Friday, September 19, 2008

Whiter Than Snow: Paul David Tripp

This was my first Tripp book (I wanted to get it after reading parts of it on his blog during the writing process). I am reading several books on sin to get ready for an upcoming conference I'm doing in Apex, NC, in November with Erin and Kasey. Can't wait.
So - I got this book earlier in the week and finished it tonight. Tripp uses Ps 51 to shape this book on mercy and grace and sin and confession. Amazing, 2-5 little chapters, meditations as he calls them. He incorporates each verse of the Psalm, poetry, hymns (both old and new), to develop this thought and heart attitude within us that we are not good - we need Jesus.
"It is a willing heart that causes us to seek the grace that has been promised. When we turn from our own way and recognize our inabilities to live HIS way, we begin to seek the full range of resources that He has promised us in His Son. Grace is for the willing and we only become willing when we confess not only the gravity of our sin, but our inability to deliver ourselves from it." (24)
"God's grace is our only hope. Each one of us needs grace that's not only big enough to forgive our sin, but also powerful enough to free us from the self-atoning prison of our own righteousness. We're not only held captive by our sin, but also by the delusion of our righteousness. Resting in God's grace isn't just about confessing your sin, its about forsaking your righteousness as well." (29)
"Its only in the mirror of God's Word and with the sight-giving help of the Holy Spirit that we are able to see ourselves as we actually are. God, who loves us enough to sacrifice his Son for our redemption, works so that we should see ourselves clearly, so that we would not buy into the delusion of our own righteousness, and so that with a humble sense of personal need we would seek the resources of grace that can only be found in Him." (33)
"As sinners we all become way too comfortable with our sin. You see, we all have a perverse capacity to be comfortable with what God says is wrong." (34)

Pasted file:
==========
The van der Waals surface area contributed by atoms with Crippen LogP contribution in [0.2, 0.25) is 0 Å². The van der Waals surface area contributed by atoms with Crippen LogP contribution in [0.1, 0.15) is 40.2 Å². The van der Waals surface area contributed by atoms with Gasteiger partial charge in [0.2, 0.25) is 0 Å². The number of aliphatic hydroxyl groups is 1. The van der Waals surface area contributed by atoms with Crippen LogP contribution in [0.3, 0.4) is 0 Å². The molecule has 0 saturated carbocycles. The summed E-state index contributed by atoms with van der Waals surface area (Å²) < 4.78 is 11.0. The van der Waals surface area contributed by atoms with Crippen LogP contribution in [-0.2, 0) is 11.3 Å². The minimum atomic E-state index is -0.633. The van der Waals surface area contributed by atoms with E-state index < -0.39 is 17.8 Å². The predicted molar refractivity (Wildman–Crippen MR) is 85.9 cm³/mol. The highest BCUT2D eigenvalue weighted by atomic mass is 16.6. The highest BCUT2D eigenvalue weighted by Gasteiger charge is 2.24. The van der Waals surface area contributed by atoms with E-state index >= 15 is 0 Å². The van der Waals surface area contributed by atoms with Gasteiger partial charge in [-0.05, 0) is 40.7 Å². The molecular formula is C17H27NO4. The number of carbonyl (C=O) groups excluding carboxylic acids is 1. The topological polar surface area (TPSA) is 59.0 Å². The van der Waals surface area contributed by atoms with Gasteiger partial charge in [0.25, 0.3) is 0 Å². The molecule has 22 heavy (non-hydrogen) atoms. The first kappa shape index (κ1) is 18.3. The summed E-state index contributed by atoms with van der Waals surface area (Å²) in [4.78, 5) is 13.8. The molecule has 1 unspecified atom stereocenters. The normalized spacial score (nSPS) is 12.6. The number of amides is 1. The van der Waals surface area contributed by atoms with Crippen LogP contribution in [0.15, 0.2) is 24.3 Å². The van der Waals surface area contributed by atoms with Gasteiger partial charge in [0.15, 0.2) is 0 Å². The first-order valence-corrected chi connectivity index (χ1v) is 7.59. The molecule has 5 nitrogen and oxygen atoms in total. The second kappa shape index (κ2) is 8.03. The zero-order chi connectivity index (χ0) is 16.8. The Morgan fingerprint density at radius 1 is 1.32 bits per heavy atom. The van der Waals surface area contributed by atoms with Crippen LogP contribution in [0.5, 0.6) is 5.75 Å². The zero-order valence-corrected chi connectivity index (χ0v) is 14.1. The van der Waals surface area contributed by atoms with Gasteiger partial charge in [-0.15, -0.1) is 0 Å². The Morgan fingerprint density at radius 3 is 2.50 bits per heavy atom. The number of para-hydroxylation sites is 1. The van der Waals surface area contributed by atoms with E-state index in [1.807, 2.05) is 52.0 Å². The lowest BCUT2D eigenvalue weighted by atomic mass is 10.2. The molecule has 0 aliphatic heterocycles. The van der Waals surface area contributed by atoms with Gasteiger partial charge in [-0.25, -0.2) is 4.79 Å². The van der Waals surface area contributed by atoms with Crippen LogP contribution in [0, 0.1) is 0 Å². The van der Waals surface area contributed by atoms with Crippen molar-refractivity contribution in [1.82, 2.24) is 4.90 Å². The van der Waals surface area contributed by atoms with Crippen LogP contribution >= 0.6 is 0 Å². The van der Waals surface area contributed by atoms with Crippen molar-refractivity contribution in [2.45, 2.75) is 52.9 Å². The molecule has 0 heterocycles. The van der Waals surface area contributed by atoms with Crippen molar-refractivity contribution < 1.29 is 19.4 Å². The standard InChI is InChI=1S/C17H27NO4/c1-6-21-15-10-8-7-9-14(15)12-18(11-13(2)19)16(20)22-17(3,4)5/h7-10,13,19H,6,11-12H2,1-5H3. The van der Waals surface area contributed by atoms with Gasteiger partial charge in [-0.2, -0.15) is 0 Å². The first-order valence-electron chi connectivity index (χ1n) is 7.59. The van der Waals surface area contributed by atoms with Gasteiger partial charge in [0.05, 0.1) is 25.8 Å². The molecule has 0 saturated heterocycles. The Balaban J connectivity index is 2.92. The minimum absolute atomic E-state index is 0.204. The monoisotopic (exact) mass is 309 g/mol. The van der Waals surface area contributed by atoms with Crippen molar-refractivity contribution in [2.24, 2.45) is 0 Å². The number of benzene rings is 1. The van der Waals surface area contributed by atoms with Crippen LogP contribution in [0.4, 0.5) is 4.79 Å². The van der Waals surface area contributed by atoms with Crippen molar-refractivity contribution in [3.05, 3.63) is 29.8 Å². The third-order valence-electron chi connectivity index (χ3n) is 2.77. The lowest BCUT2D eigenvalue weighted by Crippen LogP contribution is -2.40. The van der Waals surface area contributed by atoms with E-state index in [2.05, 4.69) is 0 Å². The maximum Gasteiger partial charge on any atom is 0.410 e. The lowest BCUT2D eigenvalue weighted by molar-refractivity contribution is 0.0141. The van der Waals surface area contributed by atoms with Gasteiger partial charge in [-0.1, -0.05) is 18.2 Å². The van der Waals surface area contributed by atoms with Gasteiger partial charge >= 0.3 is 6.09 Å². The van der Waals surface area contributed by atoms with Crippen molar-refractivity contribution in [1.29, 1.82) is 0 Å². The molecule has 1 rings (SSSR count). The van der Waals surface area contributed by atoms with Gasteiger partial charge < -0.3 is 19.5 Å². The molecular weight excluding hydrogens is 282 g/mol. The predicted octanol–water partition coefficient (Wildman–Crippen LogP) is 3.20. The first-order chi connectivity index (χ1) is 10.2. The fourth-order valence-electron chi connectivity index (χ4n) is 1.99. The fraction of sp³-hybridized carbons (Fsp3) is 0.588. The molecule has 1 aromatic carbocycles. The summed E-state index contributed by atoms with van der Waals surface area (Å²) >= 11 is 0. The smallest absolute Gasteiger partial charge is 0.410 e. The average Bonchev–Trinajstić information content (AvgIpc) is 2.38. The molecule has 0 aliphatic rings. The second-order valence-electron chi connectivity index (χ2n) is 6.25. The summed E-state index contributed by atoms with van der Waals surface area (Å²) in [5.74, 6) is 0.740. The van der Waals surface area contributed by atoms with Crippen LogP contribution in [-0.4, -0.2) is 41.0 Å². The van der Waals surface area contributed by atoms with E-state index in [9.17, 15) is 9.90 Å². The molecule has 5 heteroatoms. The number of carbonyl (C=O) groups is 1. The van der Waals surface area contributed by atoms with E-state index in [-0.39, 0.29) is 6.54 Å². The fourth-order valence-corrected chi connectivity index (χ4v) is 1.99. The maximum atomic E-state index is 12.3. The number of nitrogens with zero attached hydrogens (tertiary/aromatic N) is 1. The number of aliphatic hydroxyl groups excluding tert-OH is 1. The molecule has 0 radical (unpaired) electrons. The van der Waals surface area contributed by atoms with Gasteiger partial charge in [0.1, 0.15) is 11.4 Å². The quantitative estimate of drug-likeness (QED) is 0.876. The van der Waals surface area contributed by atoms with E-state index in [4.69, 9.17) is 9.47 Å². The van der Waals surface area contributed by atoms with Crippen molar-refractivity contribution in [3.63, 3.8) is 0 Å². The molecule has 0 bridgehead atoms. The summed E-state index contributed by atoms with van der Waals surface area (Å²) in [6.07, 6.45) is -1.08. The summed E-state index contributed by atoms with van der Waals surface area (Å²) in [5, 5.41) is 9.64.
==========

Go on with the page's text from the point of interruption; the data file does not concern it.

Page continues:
This was one of the most convicting paragraphs of the whole book: based on how I am disappointed and discouraged with where I stand in the whole scheme of life and what I think I should have:
"When people are blessed by the Lord they turn to him in humble, sacrificial worship. Its in those moments when I am cogently aware of God's forgiveness and gratefully aware of his undeserved blessing that I willingly offer to him what I would have once held to tightly. God delights in the sacrifices of his people, because when they are worshiping him in this way, they are doing the thing for which they were created. When I've quit looking for satisfaction in the created world and being to find my satisfaction in the Lord, then I am willing to hold loosely to the things that once held me. Its here that my delight is the Lord's delight - Ps 37.4." (56)
Tripp uses three words from Ps 51.1-2 to talk about sin: transgression (willful disobedience), iniquity (moral uncleanness) and sin (falling short of a standard). (86-87). I liked that.
My friend Kasey (who's church the conference is at) is also studying for this and has been concentrating on Prov 4.23. This is what I found in this book on that: "Its when the battle for the heart is lost that the battle of physical resistance to sin will be lost as well. When the heart becomes hard, the system of internal restraint that keeps one pure ceases to function as it was designed to function, and we say yes to that which God has called us to say no." (112)
I really did like this quick read. It was short chapters that could be read anywhere. There were 2 questions at the end of every section for further introspection - and would also be good for a small group. He also didn't quote a lot of other people in it. I like to read books that don't have a lot of long quotes from others (unlike this blog post). I also liked it because it was interesting from cover to cover - not just the first 2/3 of it then it fell short.
I think I'll be reading more of Paul David Tripp.

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